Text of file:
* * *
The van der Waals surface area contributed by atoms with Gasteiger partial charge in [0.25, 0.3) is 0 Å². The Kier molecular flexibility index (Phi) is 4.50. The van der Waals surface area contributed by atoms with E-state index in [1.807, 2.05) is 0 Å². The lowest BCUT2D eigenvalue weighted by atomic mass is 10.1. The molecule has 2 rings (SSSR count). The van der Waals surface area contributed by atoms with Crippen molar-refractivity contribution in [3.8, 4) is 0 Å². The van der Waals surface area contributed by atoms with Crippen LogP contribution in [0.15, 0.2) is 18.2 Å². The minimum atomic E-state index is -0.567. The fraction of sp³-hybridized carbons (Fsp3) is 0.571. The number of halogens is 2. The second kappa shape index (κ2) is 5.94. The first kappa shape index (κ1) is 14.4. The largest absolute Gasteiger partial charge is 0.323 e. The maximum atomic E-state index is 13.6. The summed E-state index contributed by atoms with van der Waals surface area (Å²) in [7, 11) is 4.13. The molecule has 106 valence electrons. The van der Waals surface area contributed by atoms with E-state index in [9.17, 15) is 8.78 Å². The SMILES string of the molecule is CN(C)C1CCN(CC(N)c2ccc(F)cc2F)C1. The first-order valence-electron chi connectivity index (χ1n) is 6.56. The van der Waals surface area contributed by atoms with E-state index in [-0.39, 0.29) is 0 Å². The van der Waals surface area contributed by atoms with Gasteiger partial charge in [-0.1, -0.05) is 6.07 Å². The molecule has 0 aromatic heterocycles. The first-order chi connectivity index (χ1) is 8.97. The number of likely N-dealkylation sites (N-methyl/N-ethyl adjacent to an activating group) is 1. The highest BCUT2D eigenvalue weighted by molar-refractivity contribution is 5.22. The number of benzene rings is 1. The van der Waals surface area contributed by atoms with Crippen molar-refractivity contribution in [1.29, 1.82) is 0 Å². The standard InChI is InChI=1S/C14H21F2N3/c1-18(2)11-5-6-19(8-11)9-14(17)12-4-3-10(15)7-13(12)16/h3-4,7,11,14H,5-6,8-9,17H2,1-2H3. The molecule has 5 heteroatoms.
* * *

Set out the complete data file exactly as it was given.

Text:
The van der Waals surface area contributed by atoms with Gasteiger partial charge in [0.25, 0.3) is 0 Å². The Kier molecular flexibility index (Phi) is 4.50. The van der Waals surface area contributed by atoms with E-state index in [1.807, 2.05) is 0 Å². The lowest BCUT2D eigenvalue weighted by atomic mass is 10.1. The molecule has 2 rings (SSSR count). The van der Waals surface area contributed by atoms with Crippen molar-refractivity contribution in [3.8, 4) is 0 Å². The van der Waals surface area contributed by atoms with Crippen LogP contribution in [0.15, 0.2) is 18.2 Å². The minimum atomic E-state index is -0.567. The fraction of sp³-hybridized carbons (Fsp3) is 0.571. The number of halogens is 2. The second kappa shape index (κ2) is 5.94. The first kappa shape index (κ1) is 14.4. The largest absolute Gasteiger partial charge is 0.323 e. The maximum atomic E-state index is 13.6. The summed E-state index contributed by atoms with van der Waals surface area (Å²) in [7, 11) is 4.13. The molecule has 106 valence electrons. The van der Waals surface area contributed by atoms with E-state index in [9.17, 15) is 8.78 Å². The SMILES string of the molecule is CN(C)C1CCN(CC(N)c2ccc(F)cc2F)C1. The first-order valence-electron chi connectivity index (χ1n) is 6.56. The van der Waals surface area contributed by atoms with E-state index in [-0.39, 0.29) is 0 Å². The van der Waals surface area contributed by atoms with Gasteiger partial charge in [-0.1, -0.05) is 6.07 Å². The molecule has 0 aromatic heterocycles. The first-order chi connectivity index (χ1) is 8.97. The number of likely N-dealkylation sites (N-methyl/N-ethyl adjacent to an activating group) is 1. The highest BCUT2D eigenvalue weighted by molar-refractivity contribution is 5.22. The number of benzene rings is 1. The van der Waals surface area contributed by atoms with Crippen molar-refractivity contribution in [1.29, 1.82) is 0 Å². The standard InChI is InChI=1S/C14H21F2N3/c1-18(2)11-5-6-19(8-11)9-14(17)12-4-3-10(15)7-13(12)16/h3-4,7,11,14H,5-6,8-9,17H2,1-2H3. The molecule has 5 heteroatoms.